We had home consoles since the 1970s, and it wasn't just kids or weirdos buying and playing them. When I was 10 years old, I remember whole families having Atari COMBAT round-robin games going when I'd visit their houses. The parents, the older siblings, and even the GRANDPARENTS were playing Donkey Kong and Q*Bert. Atari sold something like 30 million consoles. That's hardly a niche product.

My dad's best friend bought a couple arcade cabinets in the late 1980s to go in his downstairs bar next to the air hockey and pinball machines he already owned. When my dad was a firefighter, the fire department rec room had a Colecovision hooked to an old TV, and the firefighters would pass time playing it.

Later, EVERYONE and I do mean EVERYBODY was playing Tetris on Game Boys and LCD devices (watches, etc.), and Super Mario on the NES.

Games were totally mainstream about 30 years ago. However, every generation it seems like some gamers want to be seen as unique, and they crave that whole "we're outsiders" thing. NO, games did not just recently become accepted. They've been accepted and part of popular American culture for a long time now, and the sense of entitlement from the "hardcore" gamers just makes my eyes roll.

And before video games, Americans were STILL heavily into arcade games. Pinball, coin-operated games of skill, love-testers, pachinko, peepshows (not sexual, but films watched through a viewer), etc.

The only games I know of that had and still have a "nerd" stigma attached to them are pen & paper role-playing games. The idea that video games were EVER "no friends/loner/weirdo" things is ridiculous. I've been playing video games since they were invented, and I never saw any such thing.

I think perhaps the only gamers who have ever been considered friendless loner weirdos are the obsessive, smelly, dirty, cheeto-stained, awkward fellas who would be friendless loner weirdos no matter what  hobby they embraced.
 
2013-12-18 11:29:18 PM

ZeroCorpse: I think perhaps the only gamers who have ever been considered friendless loner weirdos are the obsessive, smelly, dirty, cheeto-stained, awkward fellas who would be friendless loner weirdos no matter what hobby they embraced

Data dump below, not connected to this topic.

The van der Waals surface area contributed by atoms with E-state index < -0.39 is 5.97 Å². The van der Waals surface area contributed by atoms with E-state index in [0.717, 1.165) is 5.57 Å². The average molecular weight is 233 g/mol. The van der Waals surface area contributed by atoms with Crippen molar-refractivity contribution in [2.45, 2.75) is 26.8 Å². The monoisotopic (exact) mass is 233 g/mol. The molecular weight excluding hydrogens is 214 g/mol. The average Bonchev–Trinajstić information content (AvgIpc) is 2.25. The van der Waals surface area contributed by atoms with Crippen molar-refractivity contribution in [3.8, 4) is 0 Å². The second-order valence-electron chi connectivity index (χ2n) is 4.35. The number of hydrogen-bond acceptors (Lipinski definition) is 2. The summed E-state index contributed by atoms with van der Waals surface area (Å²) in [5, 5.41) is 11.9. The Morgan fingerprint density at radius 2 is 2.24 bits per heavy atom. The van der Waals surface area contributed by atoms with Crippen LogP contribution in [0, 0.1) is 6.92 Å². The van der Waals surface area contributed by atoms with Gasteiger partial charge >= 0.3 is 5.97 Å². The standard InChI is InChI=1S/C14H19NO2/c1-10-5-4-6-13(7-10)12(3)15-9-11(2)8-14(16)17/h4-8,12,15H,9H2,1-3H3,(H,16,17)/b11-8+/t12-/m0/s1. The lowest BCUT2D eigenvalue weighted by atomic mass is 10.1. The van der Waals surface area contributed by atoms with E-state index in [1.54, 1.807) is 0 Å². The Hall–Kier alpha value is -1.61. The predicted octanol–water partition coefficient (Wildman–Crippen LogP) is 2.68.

Hey now, I'm not dirty.
 
2013-12-18 11:42:56 PM

ZeroCorpse: RoxtarRyan: Only recently has gaming been taken at all seriously in society. As recent as the late 90's and 00's, if you were a gamer, you had attached to you a stigma of "no friends/loner/weirdo". In the last few years, that has changed, with gaming becoming more mainstream, to the point where mom and dad are even likely to have Angry Birds or some other mobile app game installed on their smartphones.

Gods, this is such bullshiat.  Video games have been mainstream since the late 1970s. We actually had a fad called "Pac Man Fever" with a song, cartoons, t-shirts, etc. We had cocktail arcade games in every bar and Pizza Hut in the country, and EVERYONE played them, from Space Invaders to Galaga. I bet you can't find many women between the ages of 30 and 50 who haven't played Centipede. We had arcades and mini-arcades in every movie theater, mall, strip mall, and even department stores in the 1980s, and again, everyone played them.

We had home consoles since the 1970s, and it wasn't just kids or weirdos buying and playing them. When I was 10 years old, I remember whole families having Atari COMBAT round-robin games going when I'd visit their houses. The parents, the older siblings, and even the GRANDPARENTS were playing Donkey Kong and Q*Bert. Atari sold something like 30 million consoles. That's hardly a niche product.

My dad's best friend bought a couple arcade cabinets in the late 1980s to go in his downstairs bar next to the air hockey and pinball machines he already owned. When my dad was a firefighter, the fire department rec room had a Colecovision hooked to an old TV, and the firefighters would pass time playing it.

Later, EVERYONE and I do mean EVERYBODY was playing Tetris on Game Boys and LCD devices (watches, etc.), and Super Mario on the NES.

Games were totally mainstream about 30 years ago. However, every generation it seems like some gamers want to be seen as unique, and they crave that whole "we're outsiders" thing. NO, games did not just recently ...


You know I farkin' hate it when I agree with you, right?  Asshole.
 
2013-12-19 01:24:18 AM

ZeroCorpse: Gods, this is such bullshiat.